After first appearing in the Chicago theatre’s production of 110 in the Shade in 2018 and joining as a company member earlier this year, Selemon has been selected to lead the company moving forward.
“Selemon fit every criterion and then some that our board and company sought in this leadership position,” said Artistic Director Stephen Schellhardt. “She thinks creatively and critically and communicates a clear vision for BoHo’s next 15 years. Just as importantly, she is passionate about lifting up minority voices and underrepresented communities and connecting them with BoHo, both onstage and off.”
The theatre artist will focus on fundraising efforts and structural growth while serving the company’s mission by curating events like The Pursuit of Happiness: A BoHo Exploration of Freedom August 28 at 8:30 PM on Facebook.
Artistic Director and joint CEO, Tara Arts (London, U.K.)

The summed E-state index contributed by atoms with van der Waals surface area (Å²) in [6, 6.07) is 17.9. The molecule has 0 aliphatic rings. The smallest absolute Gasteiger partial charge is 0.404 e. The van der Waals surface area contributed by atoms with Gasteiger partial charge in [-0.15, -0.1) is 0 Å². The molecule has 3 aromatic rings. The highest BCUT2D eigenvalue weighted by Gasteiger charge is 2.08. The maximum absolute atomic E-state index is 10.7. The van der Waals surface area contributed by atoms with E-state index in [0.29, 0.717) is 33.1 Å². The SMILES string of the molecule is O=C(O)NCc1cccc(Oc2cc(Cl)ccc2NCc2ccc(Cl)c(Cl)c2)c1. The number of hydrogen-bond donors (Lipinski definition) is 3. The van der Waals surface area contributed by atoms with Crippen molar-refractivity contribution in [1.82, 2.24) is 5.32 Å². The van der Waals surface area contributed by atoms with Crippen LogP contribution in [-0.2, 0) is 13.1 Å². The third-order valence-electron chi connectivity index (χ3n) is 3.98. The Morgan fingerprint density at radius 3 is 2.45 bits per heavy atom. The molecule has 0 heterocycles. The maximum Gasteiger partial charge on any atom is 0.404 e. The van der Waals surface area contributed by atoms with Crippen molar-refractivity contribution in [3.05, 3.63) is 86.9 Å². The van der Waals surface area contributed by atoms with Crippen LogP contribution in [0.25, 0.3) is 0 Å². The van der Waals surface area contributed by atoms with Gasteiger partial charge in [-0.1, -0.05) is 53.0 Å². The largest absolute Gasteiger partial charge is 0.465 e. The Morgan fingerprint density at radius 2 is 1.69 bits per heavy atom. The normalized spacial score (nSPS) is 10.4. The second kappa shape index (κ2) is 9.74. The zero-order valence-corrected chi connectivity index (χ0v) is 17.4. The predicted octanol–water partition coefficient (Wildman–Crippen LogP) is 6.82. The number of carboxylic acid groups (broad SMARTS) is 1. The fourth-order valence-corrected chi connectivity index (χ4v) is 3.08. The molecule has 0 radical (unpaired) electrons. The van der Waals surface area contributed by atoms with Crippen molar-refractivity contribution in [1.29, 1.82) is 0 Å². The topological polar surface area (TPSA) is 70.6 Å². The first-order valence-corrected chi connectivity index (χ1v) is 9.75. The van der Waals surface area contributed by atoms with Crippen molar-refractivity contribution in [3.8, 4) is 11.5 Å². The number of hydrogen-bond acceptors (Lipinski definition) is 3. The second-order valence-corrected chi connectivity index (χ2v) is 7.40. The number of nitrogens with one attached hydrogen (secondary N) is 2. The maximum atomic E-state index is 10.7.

After founding Fio in Cardiff, one of Wales’ few Asian, Black and ethnically diverse–led theatre companies, Shayek moves to Wandsworth in London to head up Tara Arts. In his first few weeks, the director plans on speaking with locals, listening to the needs of artists, and establishing a space for debate and action. Shayek’s first piece of work, A Final Farewell, will explore how the people of Wandsworth say goodbye to loved ones lost during COVID-19.
Later this year, Shayek will invite residents to join him on walks across the southwest London borough to share stories and places of interest. He is also inviting artists to join the company’s online forum Tea with Tara as a space to listen to their needs during and after the pandemic, with a particular focus on supporting South Asian artists.
“Tara Arts was born in response to the racist murder of a young man,” said Shayek. “Over 40 years later, in response to yet another murder, we find ourselves asking the same questions about our society, both here in the U.K. and across the world. Historic injustices and the distorting of narratives have led us to a point of unequivocal consensus on the need for change... We will serve our local, national, and global communities, develop new audiences through the work we make, challenge what theatre can be, who is making it, and, most importantly, who has access to it.”